The Satyasheel Deshpande interview | 'Gharana is not ghee that it should be pure; there is really no such thing'
Satyasheel Deshpande's has been a musical journey that is not only about performing but also about questioning and exploring newer frontiers.
Satyasheel Deshpande is an inheritor of formidable legacies. His father, Vamanrao Deshpande, was and continues to be a highly respected musicologist. His Gharandaaz Gayaki, written in Marathi in 1962, offers a theory of the underlying principles of gharana distinctions. This landmark book remains compulsory reading for anyone who wishes to understand the world of Khayal.
Vamanrao had close associations with the greatest musicians of that time including Bhimsen Joshi, Kishori Amonkar and Kumar Gandharva, and an enduring friendship with BR Deodhar, in whose school at Girgaun in South Mumbai, it seemed, all musical activity was centered at that time. Young Satyasheel grew up in an atmosphere resounding with the finest music as well as incisive discussions about it. His subsequent Gurukulavaasa with Kumar Gandharva makes him also a legatee of one of the most brilliant musical minds. Simultaneously pushing boundaries and attaining the core essence of the Khayal tradition, Kumar Gandharva’s astonishing music was shot through and through with radical thinking about every aspect of music — the tradition, practice and performance.
For Satyasheel Deshpande, coming under these influences, the reflective aspect of the musical life was inescapable and his has been a musical journey that is not only about performing but also about questioning and exploring newer frontiers.
This same spirit led him to create the Samvaad archives which hold hundreds of hours of great masters singing Khayal — a treasure of compositions, various styles of vistaar reflecting various musical temperaments.
Satyasheel Deshpande is today highly regarded as a musician with an immense knowledge of various aspects of the beauteous world of Hindustani music; he is a thinker, writer and a lively and absolutely delightful teller of stories of this world. And, his compositions are an exuberance of creativity and artistry. As he enters his 70th year, he shares some thoughts about his musical journey:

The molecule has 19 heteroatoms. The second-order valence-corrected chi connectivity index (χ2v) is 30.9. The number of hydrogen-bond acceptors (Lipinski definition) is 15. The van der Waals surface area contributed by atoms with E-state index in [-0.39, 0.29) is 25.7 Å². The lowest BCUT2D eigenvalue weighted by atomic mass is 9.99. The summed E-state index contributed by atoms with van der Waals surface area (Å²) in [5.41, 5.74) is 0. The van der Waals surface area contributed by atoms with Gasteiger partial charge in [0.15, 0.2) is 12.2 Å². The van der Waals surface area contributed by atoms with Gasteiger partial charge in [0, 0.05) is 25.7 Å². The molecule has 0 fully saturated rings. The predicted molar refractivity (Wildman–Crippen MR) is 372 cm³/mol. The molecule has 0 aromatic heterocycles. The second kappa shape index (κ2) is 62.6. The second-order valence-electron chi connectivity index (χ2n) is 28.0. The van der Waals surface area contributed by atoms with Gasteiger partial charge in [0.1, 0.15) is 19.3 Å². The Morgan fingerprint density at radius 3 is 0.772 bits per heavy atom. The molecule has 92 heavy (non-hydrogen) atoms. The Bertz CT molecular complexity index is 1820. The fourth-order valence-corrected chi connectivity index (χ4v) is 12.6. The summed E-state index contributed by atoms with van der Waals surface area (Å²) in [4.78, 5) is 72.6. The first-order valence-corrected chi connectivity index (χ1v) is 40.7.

ON HIS FATHER’S INFLUENCE
Needless to say, my father was a very important influence in the formation of my musical personality. He is rightly regarded as a pioneer musicologist: when he wrote his Gharandaaz Gayaki, he had to practically create a language to talk about music since there was hardly any analytical work before his. But he was no less of a musician, having learnt seriously from Suresh Bhau Mane of Kirana gharana and Natthan Khan of Atrauli Jaipur before his decade-long studentship under Mogubai Kurdikar. He chose not to pursue a performing career for various reasons and did not seek a name as a performer. This enabled him to receive music of all styles without prejudice and he could analyse them with an open mind. When a person is a performer and musicologist rolled into one, a conflict of interest is possible and we may find the musicologist coming up with theories to defend the musician’s style or his flaws.
ON RAGAS AND THEIR PLURALITY
Since my father and Deodhar saheb were very close friends and since my uncle was a close relative of Sawai Gandharva’s, many visiting musicians would stay with us in our Walkeshwar house. And as a child, I observed that when a musician wanted to talk about a raga during any discussion, he would sing it and that would not be the same as when another demonstrated it, or the same musician another time. The fundamental fact about this music — that it is created on the spur of the moment — was deeply imprinted in my mind; it had improvisation and spontaneous creation at its heart. And I also came to the conclusion that any raga is not contained in or exhausted by one bandish in it or one musician’s rendering of it. Later, with my work in Samvaad, I came to see that, practiced over large parts of the country, the presentation of ragas differs in each region and even with each musician. So, while ragas have an identity, their plurality is also integral to the phenomenon of raga music.
ON THE ‘PURITY’ OF GHARANAS
Pakistani Khayaliya Salamat Ali Khan once found me notating some compositions and he mildly rebuked me saying, “Son, you should be singing, working on your riyaaz, not notating songs. Do you know, we say that this music was a stripling youth in Punjab, it became old in Gwalior, and when it came to Maharashtra only its skin and bones have remained!” The point he was making is that the musical style in Punjab is robust, flamboyant, extravagant and Maharashtrian singers present music austerely, with an overriding concern for raga grammar, bhaava and dignity of presentation.